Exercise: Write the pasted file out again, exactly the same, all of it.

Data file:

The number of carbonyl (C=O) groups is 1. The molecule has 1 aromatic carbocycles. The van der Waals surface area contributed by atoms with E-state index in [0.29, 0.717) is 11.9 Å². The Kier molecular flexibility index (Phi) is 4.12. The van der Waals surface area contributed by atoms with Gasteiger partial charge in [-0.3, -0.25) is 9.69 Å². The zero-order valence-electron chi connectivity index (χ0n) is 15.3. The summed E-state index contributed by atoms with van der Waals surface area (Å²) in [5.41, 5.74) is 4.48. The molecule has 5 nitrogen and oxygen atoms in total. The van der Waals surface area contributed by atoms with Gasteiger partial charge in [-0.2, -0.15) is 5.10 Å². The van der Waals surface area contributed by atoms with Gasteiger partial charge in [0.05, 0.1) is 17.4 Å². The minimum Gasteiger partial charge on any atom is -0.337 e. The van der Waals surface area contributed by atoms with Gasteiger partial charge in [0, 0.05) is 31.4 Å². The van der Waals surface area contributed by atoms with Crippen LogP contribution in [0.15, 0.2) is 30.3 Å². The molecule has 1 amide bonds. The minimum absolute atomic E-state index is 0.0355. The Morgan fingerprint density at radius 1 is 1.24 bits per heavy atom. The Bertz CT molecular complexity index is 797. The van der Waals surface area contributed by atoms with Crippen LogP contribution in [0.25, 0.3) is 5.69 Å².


The number of carbonyl (C=O) groups is 1. The molecule has 1 aromatic carbocycles. The van der Waals surface area contributed by atoms with E-state index in [0.29, 0.717) is 11.9 Å². The Kier molecular flexibility index (Phi) is 4.12. The van der Waals surface area contributed by atoms with Gasteiger partial charge in [-0.3, -0.25) is 9.69 Å². The zero-order valence-electron chi connectivity index (χ0n) is 15.3. The summed E-state index contributed by atoms with van der Waals surface area (Å²) in [5.41, 5.74) is 4.48. The molecule has 5 nitrogen and oxygen atoms in total. The van der Waals surface area contributed by atoms with Gasteiger partial charge in [-0.2, -0.15) is 5.10 Å². The van der Waals surface area contributed by atoms with Gasteiger partial charge in [0.05, 0.1) is 17.4 Å². The minimum Gasteiger partial charge on any atom is -0.337 e. The van der Waals surface area contributed by atoms with Gasteiger partial charge in [0, 0.05) is 31.4 Å². The van der Waals surface area contributed by atoms with Crippen LogP contribution in [0.15, 0.2) is 30.3 Å². The molecule has 1 amide bonds. The minimum absolute atomic E-state index is 0.0355. The Morgan fingerprint density at radius 1 is 1.24 bits per heavy atom. The Bertz CT molecular complexity index is 797. The van der Waals surface area contributed by atoms with Crippen LogP contribution in [0.25, 0.3) is 5.69 Å².